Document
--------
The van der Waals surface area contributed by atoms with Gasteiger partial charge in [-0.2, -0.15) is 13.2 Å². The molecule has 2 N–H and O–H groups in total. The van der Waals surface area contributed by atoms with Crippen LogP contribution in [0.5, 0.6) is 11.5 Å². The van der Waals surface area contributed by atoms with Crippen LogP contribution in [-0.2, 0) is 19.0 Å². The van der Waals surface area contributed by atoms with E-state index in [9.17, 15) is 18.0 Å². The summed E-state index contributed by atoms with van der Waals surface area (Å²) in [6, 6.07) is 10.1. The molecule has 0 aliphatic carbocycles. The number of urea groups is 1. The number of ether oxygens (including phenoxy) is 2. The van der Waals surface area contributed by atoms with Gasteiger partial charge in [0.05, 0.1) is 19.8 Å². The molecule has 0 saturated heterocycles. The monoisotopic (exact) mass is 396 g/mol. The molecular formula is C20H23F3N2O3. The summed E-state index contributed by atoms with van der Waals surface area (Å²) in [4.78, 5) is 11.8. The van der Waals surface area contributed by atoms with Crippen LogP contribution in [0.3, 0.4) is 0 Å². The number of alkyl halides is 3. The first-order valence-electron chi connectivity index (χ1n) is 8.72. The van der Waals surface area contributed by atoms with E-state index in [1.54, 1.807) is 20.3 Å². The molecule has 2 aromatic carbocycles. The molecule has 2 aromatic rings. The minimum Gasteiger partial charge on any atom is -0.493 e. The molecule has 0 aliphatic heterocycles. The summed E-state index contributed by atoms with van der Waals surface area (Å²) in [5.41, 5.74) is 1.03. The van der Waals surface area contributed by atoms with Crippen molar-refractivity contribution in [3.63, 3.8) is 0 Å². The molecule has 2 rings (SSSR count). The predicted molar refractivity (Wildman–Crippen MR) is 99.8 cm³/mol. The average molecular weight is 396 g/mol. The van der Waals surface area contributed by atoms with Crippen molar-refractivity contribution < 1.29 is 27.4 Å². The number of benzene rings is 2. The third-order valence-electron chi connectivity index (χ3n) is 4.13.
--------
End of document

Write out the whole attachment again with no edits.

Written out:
The van der Waals surface area contributed by atoms with Gasteiger partial charge in [-0.2, -0.15) is 13.2 Å². The molecule has 2 N–H and O–H groups in total. The van der Waals surface area contributed by atoms with Crippen LogP contribution in [0.5, 0.6) is 11.5 Å². The van der Waals surface area contributed by atoms with Crippen LogP contribution in [-0.2, 0) is 19.0 Å². The van der Waals surface area contributed by atoms with E-state index in [9.17, 15) is 18.0 Å². The summed E-state index contributed by atoms with van der Waals surface area (Å²) in [6, 6.07) is 10.1. The molecule has 0 aliphatic carbocycles. The number of urea groups is 1. The number of ether oxygens (including phenoxy) is 2. The van der Waals surface area contributed by atoms with Gasteiger partial charge in [0.05, 0.1) is 19.8 Å². The molecule has 0 saturated heterocycles. The monoisotopic (exact) mass is 396 g/mol. The molecular formula is C20H23F3N2O3. The summed E-state index contributed by atoms with van der Waals surface area (Å²) in [4.78, 5) is 11.8. The van der Waals surface area contributed by atoms with Crippen LogP contribution in [0.3, 0.4) is 0 Å². The number of alkyl halides is 3. The first-order valence-electron chi connectivity index (χ1n) is 8.72. The van der Waals surface area contributed by atoms with E-state index in [1.54, 1.807) is 20.3 Å². The molecule has 2 aromatic carbocycles. The molecule has 2 aromatic rings. The minimum Gasteiger partial charge on any atom is -0.493 e. The molecule has 0 aliphatic heterocycles. The summed E-state index contributed by atoms with van der Waals surface area (Å²) in [5.41, 5.74) is 1.03. The van der Waals surface area contributed by atoms with Crippen molar-refractivity contribution in [3.63, 3.8) is 0 Å². The molecule has 2 rings (SSSR count). The predicted molar refractivity (Wildman–Crippen MR) is 99.8 cm³/mol. The average molecular weight is 396 g/mol. The van der Waals surface area contributed by atoms with Crippen molar-refractivity contribution < 1.29 is 27.4 Å². The number of benzene rings is 2. The third-order valence-electron chi connectivity index (χ3n) is 4.13.